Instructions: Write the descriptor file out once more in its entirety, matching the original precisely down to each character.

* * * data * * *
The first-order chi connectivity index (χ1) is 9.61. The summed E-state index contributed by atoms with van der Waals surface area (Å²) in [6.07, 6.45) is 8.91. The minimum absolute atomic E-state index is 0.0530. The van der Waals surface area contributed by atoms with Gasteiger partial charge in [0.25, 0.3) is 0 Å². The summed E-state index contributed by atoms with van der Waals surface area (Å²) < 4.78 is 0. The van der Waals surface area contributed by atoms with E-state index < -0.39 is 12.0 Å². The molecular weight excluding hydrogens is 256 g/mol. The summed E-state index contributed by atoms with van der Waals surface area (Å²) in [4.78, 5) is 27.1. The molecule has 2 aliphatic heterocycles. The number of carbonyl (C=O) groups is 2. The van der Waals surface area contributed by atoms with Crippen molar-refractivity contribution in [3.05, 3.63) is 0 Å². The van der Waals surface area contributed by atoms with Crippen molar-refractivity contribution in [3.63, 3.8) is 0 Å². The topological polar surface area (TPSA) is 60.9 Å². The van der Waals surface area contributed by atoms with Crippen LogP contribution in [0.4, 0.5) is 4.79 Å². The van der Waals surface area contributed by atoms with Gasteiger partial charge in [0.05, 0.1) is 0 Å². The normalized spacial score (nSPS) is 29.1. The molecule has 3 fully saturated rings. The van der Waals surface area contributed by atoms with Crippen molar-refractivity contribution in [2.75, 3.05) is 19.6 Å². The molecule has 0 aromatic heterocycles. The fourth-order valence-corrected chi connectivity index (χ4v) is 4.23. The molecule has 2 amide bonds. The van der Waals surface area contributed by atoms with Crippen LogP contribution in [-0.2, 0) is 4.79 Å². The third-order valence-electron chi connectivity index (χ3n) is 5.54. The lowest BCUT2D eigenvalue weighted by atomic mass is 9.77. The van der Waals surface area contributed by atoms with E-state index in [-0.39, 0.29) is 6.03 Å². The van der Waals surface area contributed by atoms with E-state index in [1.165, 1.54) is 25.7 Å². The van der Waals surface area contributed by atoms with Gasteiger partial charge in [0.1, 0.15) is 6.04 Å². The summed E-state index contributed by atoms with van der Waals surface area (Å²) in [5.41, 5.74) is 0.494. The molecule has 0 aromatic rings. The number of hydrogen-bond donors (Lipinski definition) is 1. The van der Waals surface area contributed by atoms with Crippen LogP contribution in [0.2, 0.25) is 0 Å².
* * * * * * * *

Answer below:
The first-order chi connectivity index (χ1) is 9.61. The summed E-state index contributed by atoms with van der Waals surface area (Å²) in [6.07, 6.45) is 8.91. The minimum absolute atomic E-state index is 0.0530. The van der Waals surface area contributed by atoms with Gasteiger partial charge in [0.25, 0.3) is 0 Å². The summed E-state index contributed by atoms with van der Waals surface area (Å²) < 4.78 is 0. The van der Waals surface area contributed by atoms with E-state index < -0.39 is 12.0 Å². The molecular weight excluding hydrogens is 256 g/mol. The summed E-state index contributed by atoms with van der Waals surface area (Å²) in [4.78, 5) is 27.1. The molecule has 2 aliphatic heterocycles. The number of carbonyl (C=O) groups is 2. The van der Waals surface area contributed by atoms with Crippen molar-refractivity contribution in [3.05, 3.63) is 0 Å². The van der Waals surface area contributed by atoms with Crippen molar-refractivity contribution in [3.63, 3.8) is 0 Å². The topological polar surface area (TPSA) is 60.9 Å². The van der Waals surface area contributed by atoms with Crippen LogP contribution in [0.4, 0.5) is 4.79 Å². The van der Waals surface area contributed by atoms with Gasteiger partial charge in [0.05, 0.1) is 0 Å². The normalized spacial score (nSPS) is 29.1. The molecule has 3 fully saturated rings. The van der Waals surface area contributed by atoms with Crippen molar-refractivity contribution in [2.75, 3.05) is 19.6 Å². The molecule has 0 aromatic heterocycles. The fourth-order valence-corrected chi connectivity index (χ4v) is 4.23. The molecule has 2 amide bonds. The van der Waals surface area contributed by atoms with Crippen LogP contribution in [-0.2, 0) is 4.79 Å². The third-order valence-electron chi connectivity index (χ3n) is 5.54. The lowest BCUT2D eigenvalue weighted by atomic mass is 9.77. The van der Waals surface area contributed by atoms with E-state index in [-0.39, 0.29) is 6.03 Å². The van der Waals surface area contributed by atoms with E-state index in [1.165, 1.54) is 25.7 Å². The van der Waals surface area contributed by atoms with Gasteiger partial charge in [0.1, 0.15) is 6.04 Å². The summed E-state index contributed by atoms with van der Waals surface area (Å²) in [5.41, 5.74) is 0.494. The molecule has 0 aromatic rings. The number of hydrogen-bond donors (Lipinski definition) is 1. The van der Waals surface area contributed by atoms with Crippen LogP contribution in [0.2, 0.25) is 0 Å².